Date
24 November 2017
The HK$141.5 billion project, which will involve the reclamation of 650 hectares of land and the construction of a new passenger building, is expected to be completed by 2023. Photo: HKEJ
The HK$141.5 billion project, which will involve the reclamation of 650 hectares of land and the construction of a new passenger building, is expected to be completed by 2023. Photo: HKEJ

Hong Kong’s third white elephant: the new airport runway

With a fiscal reserve of HK$709 billion as of the end of last year, the Hong Kong government is at its wit’s end trying to think of ways to spend its growing pile of cash.

And so it announced on Tuesday that it will build a third runway at Chek Lap Kok airport despite widespread opposition to the HK$141.5 billion project.

The government insists that Hong Kong desperately needs a new runway to expand the airport’s capacity in handling more flights amid the incredible growth of air traffic between the city and mainland China.

However, experts have pointed out that the two existing runways have yet to reach their full capacity.

In fact, they say, the current air traffic congestion is not due to airport capacity problems but results from the fact that the Chinese military controls the country’s airspace, including the one between Hong Kong and Shenzhen.

And so even before construction is to start next year, the mega infrastructure project has the makings of another white elephant — in fact, the city’s third — after the high-speed rail link and the Hong Kong-Macau-Zhuhai Bridge.

The project, which will involve the reclamation of 650 hectares of land and the construction of a new passenger building, is expected to be completed by 2023.

Unlike the high-speed rail link which is fully funded by the government, the money for the new runway will come from the Airport Authority, which will use its own funds, borrow money, and charge passengers and airlines with a special airport construction fee of around HK$180 each to cover the cost.

That’s well and good if the authority is a private enterprise, but since it is wholly owned by the government, all the money to fund project is still public funding.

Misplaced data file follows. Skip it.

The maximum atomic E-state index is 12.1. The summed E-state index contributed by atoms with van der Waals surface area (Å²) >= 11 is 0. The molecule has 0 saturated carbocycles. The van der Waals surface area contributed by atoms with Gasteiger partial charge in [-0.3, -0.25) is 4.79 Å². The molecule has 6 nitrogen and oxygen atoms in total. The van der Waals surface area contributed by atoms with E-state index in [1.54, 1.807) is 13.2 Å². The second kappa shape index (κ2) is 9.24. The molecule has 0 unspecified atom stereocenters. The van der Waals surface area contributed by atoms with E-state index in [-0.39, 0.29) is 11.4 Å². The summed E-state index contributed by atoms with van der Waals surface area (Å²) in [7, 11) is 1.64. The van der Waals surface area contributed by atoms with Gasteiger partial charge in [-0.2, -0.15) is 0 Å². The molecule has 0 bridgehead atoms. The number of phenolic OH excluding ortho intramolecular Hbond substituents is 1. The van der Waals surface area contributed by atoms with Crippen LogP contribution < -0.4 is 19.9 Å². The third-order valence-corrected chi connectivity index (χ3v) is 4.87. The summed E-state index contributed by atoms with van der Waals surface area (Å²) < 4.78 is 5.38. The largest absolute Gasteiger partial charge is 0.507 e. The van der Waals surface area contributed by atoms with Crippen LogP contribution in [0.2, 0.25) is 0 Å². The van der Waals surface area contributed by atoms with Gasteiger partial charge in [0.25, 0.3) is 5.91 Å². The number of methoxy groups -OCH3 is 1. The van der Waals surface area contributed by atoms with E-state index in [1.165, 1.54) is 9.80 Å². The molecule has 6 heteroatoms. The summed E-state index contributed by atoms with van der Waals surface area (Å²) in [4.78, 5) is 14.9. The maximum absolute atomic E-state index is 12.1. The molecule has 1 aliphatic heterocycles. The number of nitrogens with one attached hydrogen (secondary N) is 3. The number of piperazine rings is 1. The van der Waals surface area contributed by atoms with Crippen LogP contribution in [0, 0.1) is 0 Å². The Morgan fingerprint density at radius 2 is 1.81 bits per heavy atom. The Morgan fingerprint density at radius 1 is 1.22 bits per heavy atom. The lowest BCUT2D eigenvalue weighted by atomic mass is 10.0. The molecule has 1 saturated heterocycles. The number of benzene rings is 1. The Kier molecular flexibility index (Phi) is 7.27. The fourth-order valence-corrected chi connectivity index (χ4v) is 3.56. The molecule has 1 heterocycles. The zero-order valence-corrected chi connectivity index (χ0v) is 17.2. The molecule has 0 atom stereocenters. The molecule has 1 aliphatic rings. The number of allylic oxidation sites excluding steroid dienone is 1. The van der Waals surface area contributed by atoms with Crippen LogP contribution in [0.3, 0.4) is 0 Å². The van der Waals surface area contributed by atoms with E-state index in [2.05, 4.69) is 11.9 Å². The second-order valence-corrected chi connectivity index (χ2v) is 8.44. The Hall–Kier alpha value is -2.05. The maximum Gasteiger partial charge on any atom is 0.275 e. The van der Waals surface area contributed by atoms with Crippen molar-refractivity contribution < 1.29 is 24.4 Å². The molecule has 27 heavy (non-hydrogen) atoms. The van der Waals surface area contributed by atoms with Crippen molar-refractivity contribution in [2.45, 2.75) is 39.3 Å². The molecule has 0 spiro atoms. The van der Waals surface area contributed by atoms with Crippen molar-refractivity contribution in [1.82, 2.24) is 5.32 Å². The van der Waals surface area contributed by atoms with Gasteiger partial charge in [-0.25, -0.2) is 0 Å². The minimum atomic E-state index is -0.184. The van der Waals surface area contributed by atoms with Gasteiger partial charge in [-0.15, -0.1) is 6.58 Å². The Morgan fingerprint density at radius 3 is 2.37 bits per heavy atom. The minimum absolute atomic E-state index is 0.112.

Sadly, Hong Kong people, whose money will be used for the project, have no say in the decision to construct it. And to add insult to injury, the government, through the Airport Authority, will also charge Hong Kong passengers to partly defray the construction cost. 

That’s bilking us twice for a project that did not get our consent. Brilliant. 

The government did not bother to ask the Legislative Council for funding as it was probably afraid of suffering another filibuster from the pan-democrats.

Is forcing airport users to shoulder part of the cost the most suitable financial arrangement for the new runway? No.

The International Air Transport Association has warned of the risk that Hong Kong’s competitiveness may suffer if the Airport Authority raises the fees it charges airlines to pay for a third runway.

Tony Tyler, president of IATA and former chief executive of Cathay Pacific Airways, pointed out that imposing the new fee would be unfair: the airlines and passengers using the airport today would be paying for those who will use it tomorrow.

While the runway levy may not have a significant impact on Hong Kong’s air traffic, it could affect the airport’s competitiveness in the region. Already, Hong Kong is lagging behind other countries like Japan and Singapore in the area of budget carriers.

The decision to build a third runway may also involve some kind of political struggle with Chinese authorities over the control of air space in the Pearl River Delta region.

As has been pointed out by air transport professionals, Hong Kong has no urgent need to build a new runway as the PRD region has more than 10 airports in operation. What is needed is to enhance the cooperation of the Shenzhen, Macau and Hong Kong airports to fill the unused capacity.

Hong Kong airport needs to strengthen its status as a regional air hub, but that doesn’t mean is has to rule out cooperation with airports nearby.

As the new runway will be built on reclaimed land, green groups have also raised concern over the project’s impact on the environment. In particular, they note that the construction will affect more than a thousand hectares of Chinese white dolphin habitats, disrupting their movement and activities.

Another concern is the use of the new runway. Under current airspace arrangements, Hong Kong flights to the mainland avoid flying directly through Shenzhen.

If the same arrangement continues, the new runway will most probably be used for landings only. That means Hong Kong air traffic in terms of departures will remain the same even with the addition of the new runway.

Still, experts estimate that the new runway could add 15 percent capacity even if the runway is for landings only.

Hong Kong prides itself as a regional hub for air traffic. But the truth is the city is losing its competitive advantage as a connecting hub to China.

The city’s share of the market in connecting China to the rest of the world shrank to 17 percent in 2013 from 20 percent in 2005, according to IATA.

The new runway could become useless if more flights are using other airports such as those in Taiwan, Korea and Japan to connect to China.

Guangdong is transforming its economic structure to reduce its over-reliance on the manufacturing sector. This may also prove to be negative news as far as Hong Kong airport is concerned as the phaseout of factories from the province will mean lower demand for Hong Kong air cargo flights.

All this indicates that the HK$141.5 billion project could turn into another white elephant in the city.

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SC/AC/CG

EJ Insight writer

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